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How to deal with ‘tight’ muscles in your body

I think there is a general perception that if some area of your body feels tight, then you should simply just stretch it out. I try to educate my clients that in some cases this might a good idea, but in others it definitely wouldn’t be, and that the key question to ask is “why does this muscle or area feel tight in the first place?”

A common example is with the upper trapezius muscle which people often refer to as the top of their shoulders. If this area always feels tight, then of course it might feel lovely to have a massage, but in the long-term you want to find out why it feels so tight in the first place. Is it because of something in your life causing you a lot of emotional stress? If so, you want to try your best to resolve the issue, or find ways to help you cope with it. Another reason could be that you have some issues with your posture, such as your upper back being hunched, causing your shoulders and head to round forward. In this case, those upper trapezius muscles might be overworking to compensate for the postural problem, and thus a good approach would be to work on your alignment, rather than simply trying to stretch the area out.

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Another common example I see in clinic is with the hamstrings. During a consultation I’ll give my clients a programme of posture correction exercises that I’m confident will help their posture, but right at the end of the session I’m sometimes asked if I can add one more in to stretch out their hamstrings. I always ask them why they want to do this, and the reply is usually the same – “my hamstrings feel tight”. It’s then that I have to have a conversation with them about tight versus taut muscles. With many of the clients I see, their pelvis has rolled forward into an anterior pelvic tilt. This has caused their hamstrings to lengthen and become taut, and combined with other factors they might then feel like they are tight. In this situation it would be crazy to regularly stretch the hamstrings because they are already lengthened. A much better approach would be to do some posture correction exercises which help get the pelvis into a more neutral position, so that there is less pull on the hamstrings, and hopefully that feeling of tightness will lessen. The key is to always go after the root cause or causes.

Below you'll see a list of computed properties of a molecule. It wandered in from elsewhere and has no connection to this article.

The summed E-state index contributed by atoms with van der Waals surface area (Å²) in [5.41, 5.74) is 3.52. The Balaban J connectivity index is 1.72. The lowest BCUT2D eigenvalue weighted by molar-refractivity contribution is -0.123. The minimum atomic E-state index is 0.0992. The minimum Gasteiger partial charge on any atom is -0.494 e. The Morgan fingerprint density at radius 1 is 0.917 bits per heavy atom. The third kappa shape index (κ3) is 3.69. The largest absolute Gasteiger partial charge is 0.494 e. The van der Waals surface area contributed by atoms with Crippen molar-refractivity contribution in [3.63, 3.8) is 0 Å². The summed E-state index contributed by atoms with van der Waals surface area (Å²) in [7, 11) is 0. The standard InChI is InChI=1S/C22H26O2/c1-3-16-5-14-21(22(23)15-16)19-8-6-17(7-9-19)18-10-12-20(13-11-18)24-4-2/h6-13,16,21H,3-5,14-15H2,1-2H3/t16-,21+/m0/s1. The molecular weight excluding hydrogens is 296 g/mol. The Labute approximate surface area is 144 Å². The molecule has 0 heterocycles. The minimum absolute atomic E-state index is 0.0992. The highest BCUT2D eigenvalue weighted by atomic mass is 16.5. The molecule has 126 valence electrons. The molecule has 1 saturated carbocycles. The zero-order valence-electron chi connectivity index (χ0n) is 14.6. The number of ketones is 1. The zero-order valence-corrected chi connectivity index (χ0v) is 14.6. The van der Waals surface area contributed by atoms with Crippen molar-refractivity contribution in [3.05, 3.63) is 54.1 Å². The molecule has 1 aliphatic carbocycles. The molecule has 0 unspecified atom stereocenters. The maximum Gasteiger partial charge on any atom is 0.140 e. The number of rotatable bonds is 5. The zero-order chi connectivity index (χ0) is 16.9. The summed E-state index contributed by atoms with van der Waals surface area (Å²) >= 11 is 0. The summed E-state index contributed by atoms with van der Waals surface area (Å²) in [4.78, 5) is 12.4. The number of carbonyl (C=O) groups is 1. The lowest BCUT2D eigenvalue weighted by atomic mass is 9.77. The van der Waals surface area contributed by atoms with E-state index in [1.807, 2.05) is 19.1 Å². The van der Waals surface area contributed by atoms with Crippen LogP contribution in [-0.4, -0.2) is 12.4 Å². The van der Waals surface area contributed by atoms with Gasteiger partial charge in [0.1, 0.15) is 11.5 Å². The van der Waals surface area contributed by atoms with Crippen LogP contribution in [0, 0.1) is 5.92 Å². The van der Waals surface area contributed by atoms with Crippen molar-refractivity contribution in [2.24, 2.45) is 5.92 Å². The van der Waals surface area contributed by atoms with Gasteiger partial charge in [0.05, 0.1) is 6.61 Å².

I hope you find this video beneficial.

Take care.

Ameet Bhakta BSc, DipHE – I’m a Posture Correction Specialist certified by the Egoscue Institute, and founder of Health Through Posture.

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